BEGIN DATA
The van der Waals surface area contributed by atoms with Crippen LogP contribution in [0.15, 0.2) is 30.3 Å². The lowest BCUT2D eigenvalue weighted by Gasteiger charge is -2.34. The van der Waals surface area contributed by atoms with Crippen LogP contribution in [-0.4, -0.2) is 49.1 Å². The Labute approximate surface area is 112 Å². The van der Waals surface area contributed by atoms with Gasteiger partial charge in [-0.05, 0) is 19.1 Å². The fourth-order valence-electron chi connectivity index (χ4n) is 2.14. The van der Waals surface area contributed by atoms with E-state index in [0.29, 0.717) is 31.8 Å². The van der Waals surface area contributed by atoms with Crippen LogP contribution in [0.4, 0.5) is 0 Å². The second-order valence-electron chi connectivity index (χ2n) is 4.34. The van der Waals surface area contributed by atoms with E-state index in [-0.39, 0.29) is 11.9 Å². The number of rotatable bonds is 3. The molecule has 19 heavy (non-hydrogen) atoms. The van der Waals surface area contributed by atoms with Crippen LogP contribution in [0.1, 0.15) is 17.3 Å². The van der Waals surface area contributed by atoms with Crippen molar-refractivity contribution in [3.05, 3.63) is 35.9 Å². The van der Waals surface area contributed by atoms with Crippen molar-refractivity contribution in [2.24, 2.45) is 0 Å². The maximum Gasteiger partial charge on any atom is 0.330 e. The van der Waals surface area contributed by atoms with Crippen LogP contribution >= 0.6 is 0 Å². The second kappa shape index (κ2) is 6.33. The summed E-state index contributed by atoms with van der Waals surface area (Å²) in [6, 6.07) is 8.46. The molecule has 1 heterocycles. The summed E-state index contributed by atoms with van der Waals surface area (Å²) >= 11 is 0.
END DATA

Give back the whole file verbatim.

The van der Waals surface area contributed by atoms with Crippen LogP contribution in [0.15, 0.2) is 30.3 Å². The lowest BCUT2D eigenvalue weighted by Gasteiger charge is -2.34. The van der Waals surface area contributed by atoms with Crippen LogP contribution in [-0.4, -0.2) is 49.1 Å². The Labute approximate surface area is 112 Å². The van der Waals surface area contributed by atoms with Gasteiger partial charge in [-0.05, 0) is 19.1 Å². The fourth-order valence-electron chi connectivity index (χ4n) is 2.14. The van der Waals surface area contributed by atoms with E-state index in [0.29, 0.717) is 31.8 Å². The van der Waals surface area contributed by atoms with Crippen LogP contribution in [0.4, 0.5) is 0 Å². The second-order valence-electron chi connectivity index (χ2n) is 4.34. The van der Waals surface area contributed by atoms with E-state index in [-0.39, 0.29) is 11.9 Å². The number of rotatable bonds is 3. The molecule has 19 heavy (non-hydrogen) atoms. The van der Waals surface area contributed by atoms with Crippen LogP contribution in [0.1, 0.15) is 17.3 Å². The van der Waals surface area contributed by atoms with Crippen molar-refractivity contribution in [3.05, 3.63) is 35.9 Å². The van der Waals surface area contributed by atoms with Crippen molar-refractivity contribution in [2.24, 2.45) is 0 Å². The maximum Gasteiger partial charge on any atom is 0.330 e. The van der Waals surface area contributed by atoms with Crippen LogP contribution >= 0.6 is 0 Å². The second kappa shape index (κ2) is 6.33. The summed E-state index contributed by atoms with van der Waals surface area (Å²) in [6, 6.07) is 8.46. The molecule has 1 heterocycles. The summed E-state index contributed by atoms with van der Waals surface area (Å²) >= 11 is 0.